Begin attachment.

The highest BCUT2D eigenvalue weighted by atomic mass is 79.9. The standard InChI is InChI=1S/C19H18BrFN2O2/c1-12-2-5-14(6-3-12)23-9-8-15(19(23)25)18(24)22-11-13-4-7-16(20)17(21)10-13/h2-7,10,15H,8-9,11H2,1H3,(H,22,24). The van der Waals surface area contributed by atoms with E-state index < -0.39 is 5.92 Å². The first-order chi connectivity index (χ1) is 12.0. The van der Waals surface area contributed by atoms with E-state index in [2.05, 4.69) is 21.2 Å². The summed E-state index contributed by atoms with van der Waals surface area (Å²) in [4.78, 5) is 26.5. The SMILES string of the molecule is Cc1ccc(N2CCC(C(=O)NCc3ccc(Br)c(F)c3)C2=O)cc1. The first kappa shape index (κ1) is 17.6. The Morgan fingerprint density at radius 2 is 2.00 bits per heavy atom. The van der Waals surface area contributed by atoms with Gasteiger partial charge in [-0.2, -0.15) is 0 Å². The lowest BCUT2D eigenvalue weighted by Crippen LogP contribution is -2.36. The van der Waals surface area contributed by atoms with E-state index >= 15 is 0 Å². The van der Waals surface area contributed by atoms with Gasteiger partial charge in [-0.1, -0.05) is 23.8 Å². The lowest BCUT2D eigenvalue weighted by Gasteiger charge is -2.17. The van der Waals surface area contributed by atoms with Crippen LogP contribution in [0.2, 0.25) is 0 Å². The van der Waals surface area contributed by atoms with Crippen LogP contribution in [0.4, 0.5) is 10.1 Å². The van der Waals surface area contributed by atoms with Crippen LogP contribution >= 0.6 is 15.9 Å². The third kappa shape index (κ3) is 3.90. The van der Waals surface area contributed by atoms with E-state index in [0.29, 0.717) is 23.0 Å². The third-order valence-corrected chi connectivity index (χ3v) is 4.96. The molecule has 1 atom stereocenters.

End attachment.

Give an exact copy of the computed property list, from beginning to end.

The highest BCUT2D eigenvalue weighted by atomic mass is 79.9. The standard InChI is InChI=1S/C19H18BrFN2O2/c1-12-2-5-14(6-3-12)23-9-8-15(19(23)25)18(24)22-11-13-4-7-16(20)17(21)10-13/h2-7,10,15H,8-9,11H2,1H3,(H,22,24). The van der Waals surface area contributed by atoms with E-state index < -0.39 is 5.92 Å². The first-order chi connectivity index (χ1) is 12.0. The van der Waals surface area contributed by atoms with E-state index in [2.05, 4.69) is 21.2 Å². The summed E-state index contributed by atoms with van der Waals surface area (Å²) in [4.78, 5) is 26.5. The SMILES string of the molecule is Cc1ccc(N2CCC(C(=O)NCc3ccc(Br)c(F)c3)C2=O)cc1. The first kappa shape index (κ1) is 17.6. The Morgan fingerprint density at radius 2 is 2.00 bits per heavy atom. The van der Waals surface area contributed by atoms with Gasteiger partial charge in [-0.2, -0.15) is 0 Å². The lowest BCUT2D eigenvalue weighted by Crippen LogP contribution is -2.36. The van der Waals surface area contributed by atoms with E-state index >= 15 is 0 Å². The van der Waals surface area contributed by atoms with Gasteiger partial charge in [-0.1, -0.05) is 23.8 Å². The lowest BCUT2D eigenvalue weighted by Gasteiger charge is -2.17. The van der Waals surface area contributed by atoms with Crippen LogP contribution in [0.2, 0.25) is 0 Å². The van der Waals surface area contributed by atoms with Crippen LogP contribution in [0.4, 0.5) is 10.1 Å². The van der Waals surface area contributed by atoms with Crippen LogP contribution >= 0.6 is 15.9 Å². The third kappa shape index (κ3) is 3.90. The van der Waals surface area contributed by atoms with E-state index in [0.29, 0.717) is 23.0 Å². The third-order valence-corrected chi connectivity index (χ3v) is 4.96. The molecule has 1 atom stereocenters.